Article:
Discussion:
When was '"Prince" Charles to wed" news originally planned for?
(too old to reply)
banana
2005-02-12 00:45:08 UTC
Permalink
According to the 'Guardian', the news that 'Prince' Charles and Camilla
Parker-Bowles are to marry was released early, to pre-empt imminent
publication by the London 'Evening Standard'.

When was publication actually planned for?

Not 14 February, Valentine's Day, by any chance, was it?



Extract from the following article:

***BEGIN EXTRACT***

Even yesterday, smiles at Clarence House froze slightly when a
journalist raised the latest, instant, opinion polls from Teletext and
ITV's This Morning programme which suggested between two-thirds and
three-quarters of those who registered their opinions were opposed to
the marriage.

A senior official dismissed their findings. "A number of opinion polls I
have seen are not against the marriage," he said, begging the question
of how closely he had been scrutinising them.

***END EXTRACT***

...to which one might add: 1) was the number zero? and 2) were the
opinion polls about anything to do with the planned marriage?


From:

<http://www.guardian.co.uk/uk_news/story/0,3604,1410374,00.html>:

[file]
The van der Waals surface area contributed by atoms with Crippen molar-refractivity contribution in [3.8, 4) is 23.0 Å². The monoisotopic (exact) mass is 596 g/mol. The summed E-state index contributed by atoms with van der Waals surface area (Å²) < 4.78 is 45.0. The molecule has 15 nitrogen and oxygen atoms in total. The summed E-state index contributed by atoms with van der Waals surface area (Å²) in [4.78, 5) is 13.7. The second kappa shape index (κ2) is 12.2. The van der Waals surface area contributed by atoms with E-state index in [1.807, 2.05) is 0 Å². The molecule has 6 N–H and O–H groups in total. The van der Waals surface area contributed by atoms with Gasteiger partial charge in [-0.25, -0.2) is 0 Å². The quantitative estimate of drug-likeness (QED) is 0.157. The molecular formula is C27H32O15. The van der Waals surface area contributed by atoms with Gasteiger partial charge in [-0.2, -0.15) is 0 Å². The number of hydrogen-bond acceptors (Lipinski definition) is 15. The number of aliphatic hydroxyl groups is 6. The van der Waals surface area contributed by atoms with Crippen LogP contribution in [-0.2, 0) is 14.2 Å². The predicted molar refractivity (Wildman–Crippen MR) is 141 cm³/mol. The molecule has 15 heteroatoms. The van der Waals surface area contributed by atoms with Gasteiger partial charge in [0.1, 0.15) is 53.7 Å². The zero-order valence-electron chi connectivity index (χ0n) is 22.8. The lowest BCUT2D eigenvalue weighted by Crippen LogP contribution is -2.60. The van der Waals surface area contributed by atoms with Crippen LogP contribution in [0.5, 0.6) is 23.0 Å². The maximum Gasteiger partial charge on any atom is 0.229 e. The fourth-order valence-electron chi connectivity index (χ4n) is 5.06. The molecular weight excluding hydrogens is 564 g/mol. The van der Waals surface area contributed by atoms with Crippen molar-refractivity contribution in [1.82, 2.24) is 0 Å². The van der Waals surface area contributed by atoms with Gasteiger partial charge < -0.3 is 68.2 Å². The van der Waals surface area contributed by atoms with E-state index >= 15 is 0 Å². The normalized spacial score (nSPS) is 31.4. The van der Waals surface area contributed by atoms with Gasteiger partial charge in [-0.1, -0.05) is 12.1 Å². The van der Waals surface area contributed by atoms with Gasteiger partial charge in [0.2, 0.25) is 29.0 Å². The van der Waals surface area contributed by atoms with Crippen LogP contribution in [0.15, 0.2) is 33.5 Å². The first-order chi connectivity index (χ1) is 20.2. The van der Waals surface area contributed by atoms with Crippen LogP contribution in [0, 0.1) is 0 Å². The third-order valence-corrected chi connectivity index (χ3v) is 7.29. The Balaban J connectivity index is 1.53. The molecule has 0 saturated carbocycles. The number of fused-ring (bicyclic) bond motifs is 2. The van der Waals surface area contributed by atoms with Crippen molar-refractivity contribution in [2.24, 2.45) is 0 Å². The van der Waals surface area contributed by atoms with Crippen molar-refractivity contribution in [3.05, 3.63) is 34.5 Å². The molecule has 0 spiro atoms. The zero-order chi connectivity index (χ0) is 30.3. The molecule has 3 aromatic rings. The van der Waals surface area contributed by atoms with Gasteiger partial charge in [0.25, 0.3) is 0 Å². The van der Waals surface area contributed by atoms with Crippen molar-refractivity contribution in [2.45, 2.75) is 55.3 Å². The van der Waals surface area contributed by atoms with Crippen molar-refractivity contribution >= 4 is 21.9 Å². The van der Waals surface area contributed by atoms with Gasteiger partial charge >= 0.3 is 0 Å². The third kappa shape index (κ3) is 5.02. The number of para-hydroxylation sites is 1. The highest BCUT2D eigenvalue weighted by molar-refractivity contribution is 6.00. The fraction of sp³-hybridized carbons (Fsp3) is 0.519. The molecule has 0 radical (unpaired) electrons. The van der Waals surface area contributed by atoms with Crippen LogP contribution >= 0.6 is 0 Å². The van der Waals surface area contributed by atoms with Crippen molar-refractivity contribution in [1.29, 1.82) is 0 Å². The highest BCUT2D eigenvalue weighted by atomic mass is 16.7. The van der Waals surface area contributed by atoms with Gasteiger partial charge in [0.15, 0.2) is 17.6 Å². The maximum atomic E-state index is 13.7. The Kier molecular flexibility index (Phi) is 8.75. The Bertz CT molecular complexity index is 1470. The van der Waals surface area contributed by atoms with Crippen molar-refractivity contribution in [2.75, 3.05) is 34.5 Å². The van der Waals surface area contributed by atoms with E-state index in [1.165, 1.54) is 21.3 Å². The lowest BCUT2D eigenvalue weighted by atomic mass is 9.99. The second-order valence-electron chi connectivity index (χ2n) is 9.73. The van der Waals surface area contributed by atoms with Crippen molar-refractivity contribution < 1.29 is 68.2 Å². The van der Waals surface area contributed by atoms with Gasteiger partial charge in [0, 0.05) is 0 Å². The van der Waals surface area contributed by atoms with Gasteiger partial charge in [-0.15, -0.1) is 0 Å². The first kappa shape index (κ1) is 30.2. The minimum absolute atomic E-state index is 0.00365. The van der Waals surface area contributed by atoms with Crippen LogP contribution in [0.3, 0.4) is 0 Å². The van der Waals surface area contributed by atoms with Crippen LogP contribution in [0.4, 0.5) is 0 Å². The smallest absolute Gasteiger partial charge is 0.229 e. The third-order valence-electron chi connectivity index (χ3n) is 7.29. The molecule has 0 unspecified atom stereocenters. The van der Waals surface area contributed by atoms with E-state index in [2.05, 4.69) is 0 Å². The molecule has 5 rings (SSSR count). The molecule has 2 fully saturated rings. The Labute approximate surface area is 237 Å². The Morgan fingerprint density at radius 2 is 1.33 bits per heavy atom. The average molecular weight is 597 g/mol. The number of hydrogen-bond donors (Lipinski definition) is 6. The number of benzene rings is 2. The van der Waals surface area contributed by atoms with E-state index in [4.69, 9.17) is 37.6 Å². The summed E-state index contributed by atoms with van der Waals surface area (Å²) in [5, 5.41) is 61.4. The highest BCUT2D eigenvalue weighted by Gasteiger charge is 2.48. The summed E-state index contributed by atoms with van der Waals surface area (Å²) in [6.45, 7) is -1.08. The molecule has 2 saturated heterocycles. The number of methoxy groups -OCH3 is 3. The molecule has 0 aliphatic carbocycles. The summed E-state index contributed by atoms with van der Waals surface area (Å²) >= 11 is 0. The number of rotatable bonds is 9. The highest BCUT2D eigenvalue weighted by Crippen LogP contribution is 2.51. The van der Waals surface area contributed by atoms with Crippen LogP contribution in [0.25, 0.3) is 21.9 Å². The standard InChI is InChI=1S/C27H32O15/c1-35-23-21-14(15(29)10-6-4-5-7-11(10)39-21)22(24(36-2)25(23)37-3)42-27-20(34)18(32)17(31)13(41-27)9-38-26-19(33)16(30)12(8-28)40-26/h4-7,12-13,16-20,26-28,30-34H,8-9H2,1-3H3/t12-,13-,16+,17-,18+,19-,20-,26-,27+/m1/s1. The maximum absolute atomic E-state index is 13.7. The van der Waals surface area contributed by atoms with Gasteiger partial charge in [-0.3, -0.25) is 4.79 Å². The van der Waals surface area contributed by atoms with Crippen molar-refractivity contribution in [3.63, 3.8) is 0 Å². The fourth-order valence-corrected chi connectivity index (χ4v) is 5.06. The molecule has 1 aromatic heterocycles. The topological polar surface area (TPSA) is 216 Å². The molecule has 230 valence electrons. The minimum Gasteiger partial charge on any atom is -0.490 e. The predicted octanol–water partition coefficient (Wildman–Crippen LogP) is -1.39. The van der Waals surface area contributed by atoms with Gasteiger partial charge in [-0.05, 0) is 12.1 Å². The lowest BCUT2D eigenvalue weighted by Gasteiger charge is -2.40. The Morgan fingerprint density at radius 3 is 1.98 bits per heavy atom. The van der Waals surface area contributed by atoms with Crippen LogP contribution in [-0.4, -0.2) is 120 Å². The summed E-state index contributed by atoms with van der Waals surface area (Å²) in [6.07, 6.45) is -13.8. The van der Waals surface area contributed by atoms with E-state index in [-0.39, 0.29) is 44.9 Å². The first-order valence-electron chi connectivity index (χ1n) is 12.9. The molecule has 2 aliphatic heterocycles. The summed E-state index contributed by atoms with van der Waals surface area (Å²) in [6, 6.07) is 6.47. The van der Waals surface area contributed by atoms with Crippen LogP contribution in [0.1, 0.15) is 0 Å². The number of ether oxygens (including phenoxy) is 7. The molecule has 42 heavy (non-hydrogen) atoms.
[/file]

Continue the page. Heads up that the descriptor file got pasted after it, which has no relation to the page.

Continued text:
***BEGIN ARTICLE***

Tears and relief as Clarence House finally judges the moment is right

Prince's advisers decide attitudes to remarriage have changed

Stephen Bates
Friday February 11, 2005
The Guardian

There was a certain poetic irony in the fact yesterday that Clarence
House brought forward its official announcement of Prince Charles's
plans to marry his long-term partner Camilla Parker Bowles - originally
scheduled for next week - because of the imminent publication of the
leaked news in the London Evening Standard.
It may be the first such announcement pre-empted by the press. But then
this has been a courtship played out over many years not only in the
spotlight of media interest, but also with a finely-tuned appreciation
of what the public and the tribunes of the media might say.

The prince's entourage - some of whom burst into tears when the long-